“There is a clear moment when one becomes a mother. But when does one become an artist?”
Prodromal labor falls somewhere between Braxton Hicks contractions and active labor, according to the American Pregnancy Association. It’s sometimes called “false labor,” but that’s a bit of a misnomer. It’s more of a precursor to active labor. Prodromal is very much real and part of a larger process.
It’s also the theme of a new Mother Artists at Work (MAW) exhibition at Sean Christopher Gallery, which has previously hosted MAW exhibitions centered on “Birthing the Artist” and “Hard Labor.”
“There is a clear moment when one becomes a mother,” reads Sean Christopher Gallery’s exhibit statement for “Mother Artists at Work: Prodromal,” which closes on Saturday, Aug. 17. “But when does one become an artist? Is it when you make your first work? Is it when you complete it? Or when you show it publicly? Is it when you sell an artwork?”
Mother Artists at Work formed locally in 2005, and “Prodromal” featured artist Wendy Yeager found her way to the support/networking group for mothers working in the arts in 2008 via fellow artist Sharon Dorsey, who’s also featured in “Prodromal.”
“My children were still very young, and I was struggling to find the balance between being a mother and an artist,” Yeager said via email. “MAW gave me a community and support when I felt very isolated. Both being a mother and being an artist can be all-consuming, but when you are both you have to find a balance. The women of MAW helped me do that.”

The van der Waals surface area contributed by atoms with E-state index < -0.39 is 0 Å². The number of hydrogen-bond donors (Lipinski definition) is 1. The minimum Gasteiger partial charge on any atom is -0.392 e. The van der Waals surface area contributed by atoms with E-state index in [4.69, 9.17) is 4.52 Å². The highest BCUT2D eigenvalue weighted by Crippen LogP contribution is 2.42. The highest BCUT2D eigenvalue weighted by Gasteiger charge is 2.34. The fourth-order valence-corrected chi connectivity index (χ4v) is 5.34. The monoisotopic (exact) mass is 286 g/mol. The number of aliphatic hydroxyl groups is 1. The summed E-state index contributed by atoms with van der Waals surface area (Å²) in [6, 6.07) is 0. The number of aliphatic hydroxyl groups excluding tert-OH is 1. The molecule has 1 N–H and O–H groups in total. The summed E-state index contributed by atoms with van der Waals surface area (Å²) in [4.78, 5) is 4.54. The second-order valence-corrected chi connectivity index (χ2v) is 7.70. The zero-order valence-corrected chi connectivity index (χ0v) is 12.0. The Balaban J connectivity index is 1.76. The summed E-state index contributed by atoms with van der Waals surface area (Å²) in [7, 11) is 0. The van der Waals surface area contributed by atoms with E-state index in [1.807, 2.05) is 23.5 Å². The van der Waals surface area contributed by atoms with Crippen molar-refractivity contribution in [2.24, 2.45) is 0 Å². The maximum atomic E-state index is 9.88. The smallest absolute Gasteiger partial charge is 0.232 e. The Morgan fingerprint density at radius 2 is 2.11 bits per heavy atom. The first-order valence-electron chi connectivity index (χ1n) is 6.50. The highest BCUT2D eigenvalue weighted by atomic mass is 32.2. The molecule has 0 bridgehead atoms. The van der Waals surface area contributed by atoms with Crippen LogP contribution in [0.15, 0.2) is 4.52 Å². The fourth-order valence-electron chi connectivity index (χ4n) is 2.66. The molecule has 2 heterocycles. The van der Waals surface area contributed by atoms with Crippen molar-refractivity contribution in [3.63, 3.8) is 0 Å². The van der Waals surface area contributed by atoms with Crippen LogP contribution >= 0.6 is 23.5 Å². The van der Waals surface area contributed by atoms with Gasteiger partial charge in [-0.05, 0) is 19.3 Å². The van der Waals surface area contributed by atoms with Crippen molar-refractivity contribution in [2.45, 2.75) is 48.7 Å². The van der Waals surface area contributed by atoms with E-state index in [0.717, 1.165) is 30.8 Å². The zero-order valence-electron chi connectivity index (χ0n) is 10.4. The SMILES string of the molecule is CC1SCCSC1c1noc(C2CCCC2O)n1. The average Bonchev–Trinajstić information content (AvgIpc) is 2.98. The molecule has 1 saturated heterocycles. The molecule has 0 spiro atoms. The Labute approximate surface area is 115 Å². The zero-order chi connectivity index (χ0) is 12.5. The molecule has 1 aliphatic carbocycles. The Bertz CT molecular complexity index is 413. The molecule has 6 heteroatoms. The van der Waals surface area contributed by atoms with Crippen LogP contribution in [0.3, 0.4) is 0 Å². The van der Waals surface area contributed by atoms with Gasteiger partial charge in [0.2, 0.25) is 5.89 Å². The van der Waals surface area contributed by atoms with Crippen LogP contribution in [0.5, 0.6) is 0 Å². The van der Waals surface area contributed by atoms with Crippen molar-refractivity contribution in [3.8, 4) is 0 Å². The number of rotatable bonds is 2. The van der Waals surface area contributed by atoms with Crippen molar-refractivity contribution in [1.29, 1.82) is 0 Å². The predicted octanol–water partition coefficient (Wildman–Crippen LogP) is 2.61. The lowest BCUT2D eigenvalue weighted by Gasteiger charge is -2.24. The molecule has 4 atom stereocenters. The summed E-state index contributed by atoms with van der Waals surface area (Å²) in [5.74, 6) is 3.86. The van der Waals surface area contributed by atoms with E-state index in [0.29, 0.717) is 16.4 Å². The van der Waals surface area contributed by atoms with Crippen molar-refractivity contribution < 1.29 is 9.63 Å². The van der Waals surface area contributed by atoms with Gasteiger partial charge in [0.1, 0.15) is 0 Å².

Yeager interpreted the “Prodromal” theme as a metaphor for the “slow but steady work” she engaged in the past 11 years as a member of MAW, whereas Dorsey thought of it as “the beginning of one stage and the fulfillment of another.” “The real ‘magic’ of being a creator is the point at which our piece comes to life and transforms from a pile of supplies into a thing that others can experience,” Dorsey said in an email.
Yeager, who’s based in Westerville, often features faces and figures in her art. “But the true subject of my work is the experiences surrounding memory, sleep and dreams,” she said. “There are seldom sharp edges in my work, but more of a soft suggestion of the subject existing in a world that is just out of focus, like a dream world or fading memory.”
In “Still,” an oil on canvas painting on view at Sean Christopher Gallery, a blue-hued woman’s face with closed eyes appears to float in a dark, encroaching, indeterminate space. The image, Yeager said, is meant to evoke the feeling of being caught in the place between reality and the dream world. Indeed, the face looks as if it inhabits a netherworld where it could fade away completely or awaken abruptly.
Dorsey, on the other hand, often incorporates imagery from her Catholic upbringing into her work, and “Prodromal” piece “Alpha/Omega” is no different. “I've always been drawn to the mystery of the Father, the Son and the Holy Spirit, and no matter what one's beliefs are, I think there is a resonance amongst many of a creator being,” Dorsey said. “Things have a beginning; things have an end. From ashes to dust. Alpha, Omega. As artists, we play a part in bringing something to life, the alpha. We are trained to release control of what comes next, the omega.”